Bluetooth helps airport monitor security line times

Published On: Nov 16 2012 06:09:12 PM CST   Updated On: Nov 16 2012 06:31:49 PM CST
HOUSTON -

We've all been there. You get to the airport, running right on the edge of making your flight until you hit the dreaded security checkpoint.

More often than not, regardless of the airport, that line seems long. But how long is the wait? And why couldn't you know that ahead of time?

Now you can! The Houston Airport System, as of Nov. 16, has implemented real-time data systems at Hobby Airport and at eight check points at George Bush Intercontinental Airport that allow you to track how long it takes to get through security checkpoints.

"We think this is a really cool tool that can provide passengers the information they need to make better travel plans," said Lisa Kent, the Houston Airport System chief information officer.

Kent the system going live now is based on Bluetooth technology and has been in the works for two years.

It works like this. One sensor is placed outside the entrance of a particular security area and picks up the signal as a passenger who has Bluetooth-enabled device walks by. Another sensor is placed just beyond the exit point of the security area and registers when that passenger exits.

The times of all such passengers are tracked, their times compiled and the averages updated every 15 minutes with the information then displayed on the fly2houston.com website.

Kent said the colors on the website make it easy to determine your potential wait time.

"The colors we established were from zero to 10 minutes is green, 11 to 15 minutes is yellow and anything above 15 minutes is red," she said.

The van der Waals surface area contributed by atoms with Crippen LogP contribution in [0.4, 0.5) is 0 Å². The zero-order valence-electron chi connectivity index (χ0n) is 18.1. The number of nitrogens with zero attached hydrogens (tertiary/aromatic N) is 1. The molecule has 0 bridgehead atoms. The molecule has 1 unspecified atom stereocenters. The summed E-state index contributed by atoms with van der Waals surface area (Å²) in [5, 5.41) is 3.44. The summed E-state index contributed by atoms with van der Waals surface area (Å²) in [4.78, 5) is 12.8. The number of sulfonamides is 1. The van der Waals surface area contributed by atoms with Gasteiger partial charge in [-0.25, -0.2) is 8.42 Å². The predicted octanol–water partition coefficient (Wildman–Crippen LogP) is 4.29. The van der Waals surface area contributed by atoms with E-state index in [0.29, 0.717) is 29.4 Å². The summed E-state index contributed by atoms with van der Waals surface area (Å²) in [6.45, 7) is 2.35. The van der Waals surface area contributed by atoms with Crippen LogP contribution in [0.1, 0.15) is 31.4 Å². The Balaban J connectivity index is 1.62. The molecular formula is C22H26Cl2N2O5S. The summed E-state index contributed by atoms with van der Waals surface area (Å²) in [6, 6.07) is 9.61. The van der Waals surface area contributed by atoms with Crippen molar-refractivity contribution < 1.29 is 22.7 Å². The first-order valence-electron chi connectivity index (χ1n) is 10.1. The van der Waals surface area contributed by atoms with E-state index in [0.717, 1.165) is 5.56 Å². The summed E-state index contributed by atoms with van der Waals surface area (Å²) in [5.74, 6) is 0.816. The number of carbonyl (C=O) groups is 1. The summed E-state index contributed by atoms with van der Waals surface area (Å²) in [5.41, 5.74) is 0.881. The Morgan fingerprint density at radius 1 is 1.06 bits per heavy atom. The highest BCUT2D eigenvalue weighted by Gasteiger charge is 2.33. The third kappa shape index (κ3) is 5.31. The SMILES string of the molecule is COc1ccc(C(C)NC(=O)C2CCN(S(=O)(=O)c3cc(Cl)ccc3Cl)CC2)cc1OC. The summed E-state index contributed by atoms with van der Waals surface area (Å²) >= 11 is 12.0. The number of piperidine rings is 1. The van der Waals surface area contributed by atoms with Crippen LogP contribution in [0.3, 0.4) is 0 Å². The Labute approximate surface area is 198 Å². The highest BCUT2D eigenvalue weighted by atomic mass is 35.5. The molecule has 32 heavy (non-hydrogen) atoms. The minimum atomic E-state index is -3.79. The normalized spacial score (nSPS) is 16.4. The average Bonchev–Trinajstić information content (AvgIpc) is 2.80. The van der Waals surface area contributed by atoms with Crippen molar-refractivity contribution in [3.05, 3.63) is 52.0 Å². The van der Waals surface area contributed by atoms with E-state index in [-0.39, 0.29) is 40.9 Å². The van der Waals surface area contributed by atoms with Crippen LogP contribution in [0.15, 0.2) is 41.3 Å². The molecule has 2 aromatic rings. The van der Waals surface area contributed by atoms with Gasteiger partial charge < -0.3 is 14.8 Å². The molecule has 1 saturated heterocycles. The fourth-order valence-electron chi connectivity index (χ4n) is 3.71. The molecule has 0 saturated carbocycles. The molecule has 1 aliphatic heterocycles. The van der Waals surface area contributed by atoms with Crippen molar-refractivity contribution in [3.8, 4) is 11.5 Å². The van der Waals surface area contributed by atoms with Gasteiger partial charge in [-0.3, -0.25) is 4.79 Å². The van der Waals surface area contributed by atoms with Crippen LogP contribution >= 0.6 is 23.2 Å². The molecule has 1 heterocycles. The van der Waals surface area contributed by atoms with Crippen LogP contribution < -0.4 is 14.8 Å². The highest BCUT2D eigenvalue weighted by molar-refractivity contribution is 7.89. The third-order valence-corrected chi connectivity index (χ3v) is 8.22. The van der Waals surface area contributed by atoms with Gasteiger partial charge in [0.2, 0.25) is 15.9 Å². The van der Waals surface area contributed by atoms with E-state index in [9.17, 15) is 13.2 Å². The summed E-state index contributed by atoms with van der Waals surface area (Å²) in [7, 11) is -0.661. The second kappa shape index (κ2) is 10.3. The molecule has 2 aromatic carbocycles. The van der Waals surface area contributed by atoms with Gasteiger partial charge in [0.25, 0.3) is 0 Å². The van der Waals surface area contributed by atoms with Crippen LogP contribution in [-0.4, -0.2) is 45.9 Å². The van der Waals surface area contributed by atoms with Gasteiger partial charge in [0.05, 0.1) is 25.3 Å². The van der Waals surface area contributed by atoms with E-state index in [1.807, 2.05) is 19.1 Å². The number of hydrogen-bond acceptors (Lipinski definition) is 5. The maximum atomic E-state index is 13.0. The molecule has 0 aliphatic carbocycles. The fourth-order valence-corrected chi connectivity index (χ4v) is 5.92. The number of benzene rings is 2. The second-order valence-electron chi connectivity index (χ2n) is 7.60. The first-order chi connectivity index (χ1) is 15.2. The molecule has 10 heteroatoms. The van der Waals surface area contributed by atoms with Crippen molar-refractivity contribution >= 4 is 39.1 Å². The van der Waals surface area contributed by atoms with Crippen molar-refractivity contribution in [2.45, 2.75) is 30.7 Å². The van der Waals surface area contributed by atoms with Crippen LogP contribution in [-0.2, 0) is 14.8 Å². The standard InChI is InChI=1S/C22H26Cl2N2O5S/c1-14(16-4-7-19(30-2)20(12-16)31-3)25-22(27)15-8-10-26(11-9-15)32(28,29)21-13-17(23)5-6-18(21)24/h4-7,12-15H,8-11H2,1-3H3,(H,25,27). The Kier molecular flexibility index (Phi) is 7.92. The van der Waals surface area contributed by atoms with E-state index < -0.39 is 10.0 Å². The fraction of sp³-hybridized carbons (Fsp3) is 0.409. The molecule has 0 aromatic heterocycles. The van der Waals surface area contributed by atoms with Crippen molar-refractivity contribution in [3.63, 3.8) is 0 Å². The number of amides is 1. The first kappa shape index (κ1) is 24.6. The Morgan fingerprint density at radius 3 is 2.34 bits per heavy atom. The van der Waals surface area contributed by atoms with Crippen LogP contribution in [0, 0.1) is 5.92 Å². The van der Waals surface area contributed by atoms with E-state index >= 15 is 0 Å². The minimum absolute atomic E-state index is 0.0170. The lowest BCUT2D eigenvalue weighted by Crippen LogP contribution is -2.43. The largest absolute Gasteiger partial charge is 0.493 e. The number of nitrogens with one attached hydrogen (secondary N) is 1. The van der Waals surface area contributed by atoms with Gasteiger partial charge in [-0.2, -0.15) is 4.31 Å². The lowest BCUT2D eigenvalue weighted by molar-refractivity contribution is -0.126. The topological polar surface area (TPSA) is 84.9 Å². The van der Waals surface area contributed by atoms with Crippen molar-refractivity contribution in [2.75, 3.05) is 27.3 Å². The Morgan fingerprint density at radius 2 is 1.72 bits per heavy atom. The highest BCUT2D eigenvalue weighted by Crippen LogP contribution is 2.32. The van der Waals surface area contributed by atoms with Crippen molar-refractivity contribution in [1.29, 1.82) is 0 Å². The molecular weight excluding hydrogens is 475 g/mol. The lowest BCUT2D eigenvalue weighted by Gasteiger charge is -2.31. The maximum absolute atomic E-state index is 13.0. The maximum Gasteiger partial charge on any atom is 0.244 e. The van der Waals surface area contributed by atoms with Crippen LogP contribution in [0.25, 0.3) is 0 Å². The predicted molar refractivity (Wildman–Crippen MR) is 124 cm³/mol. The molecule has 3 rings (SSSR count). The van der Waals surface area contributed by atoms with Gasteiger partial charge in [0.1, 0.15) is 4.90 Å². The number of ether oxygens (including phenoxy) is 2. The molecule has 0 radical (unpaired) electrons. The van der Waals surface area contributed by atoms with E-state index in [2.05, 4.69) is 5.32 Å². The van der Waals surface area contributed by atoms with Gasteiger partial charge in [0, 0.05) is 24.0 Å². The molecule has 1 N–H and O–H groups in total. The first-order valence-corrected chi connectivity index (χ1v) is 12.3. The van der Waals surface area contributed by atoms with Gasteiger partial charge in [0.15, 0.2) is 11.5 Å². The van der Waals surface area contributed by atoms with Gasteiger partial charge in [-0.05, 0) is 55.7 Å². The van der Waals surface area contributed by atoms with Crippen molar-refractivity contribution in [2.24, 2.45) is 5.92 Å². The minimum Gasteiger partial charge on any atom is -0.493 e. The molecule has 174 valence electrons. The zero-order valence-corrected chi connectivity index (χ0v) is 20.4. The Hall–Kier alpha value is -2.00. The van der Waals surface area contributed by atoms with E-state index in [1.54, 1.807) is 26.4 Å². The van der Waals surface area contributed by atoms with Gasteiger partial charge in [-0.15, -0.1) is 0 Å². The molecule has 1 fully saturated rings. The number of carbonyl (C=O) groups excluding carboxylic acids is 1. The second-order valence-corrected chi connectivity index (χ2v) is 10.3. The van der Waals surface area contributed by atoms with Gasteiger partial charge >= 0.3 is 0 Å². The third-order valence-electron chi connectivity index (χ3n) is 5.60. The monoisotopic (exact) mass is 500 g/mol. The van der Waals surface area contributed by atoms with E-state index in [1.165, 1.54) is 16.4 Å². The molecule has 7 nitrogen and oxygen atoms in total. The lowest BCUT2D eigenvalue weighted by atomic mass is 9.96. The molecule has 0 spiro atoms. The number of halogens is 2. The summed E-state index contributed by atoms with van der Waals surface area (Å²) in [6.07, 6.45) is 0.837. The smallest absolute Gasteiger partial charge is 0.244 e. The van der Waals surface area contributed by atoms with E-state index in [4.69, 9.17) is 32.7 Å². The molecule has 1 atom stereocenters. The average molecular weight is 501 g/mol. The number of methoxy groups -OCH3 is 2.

Travelers getting their first looks at the website and the concept were sold on the idea.

Erin Koehl, who was on her way to Oklahoma, said that from now on www.fly2Houston.com will be a part of her travel planning process.

"I live really close to Hobby, but it would be nice to know if I'm travelling somewhere how long it's taking to wait," she said.

"I travel a lot," said Marty Bass, who was on his way to California. "Knowing how much time it takes to get to the airport and through the check-out would be great information.  As long as I know how much time there is … that's all I need to know because then I can schedule my day."

Kent said they made great efforts to make sure the technology being used to track passengers' times doesn't actually track individual passengers. She said no one should worry about private information being gathered

"It's completely anonymous," she said. "We have no way of determining the associated telephone number or name of the individual who may own that device. It's strictly a hardware address."

The goal is to get 95 percent of the passenger traffic through checkpoints in 15 minutes or less. If it's going to take longer than that, and it certainly will at peak travel times, at least passengers will have an ability to know ahead of time and have enhanced ability to make plans.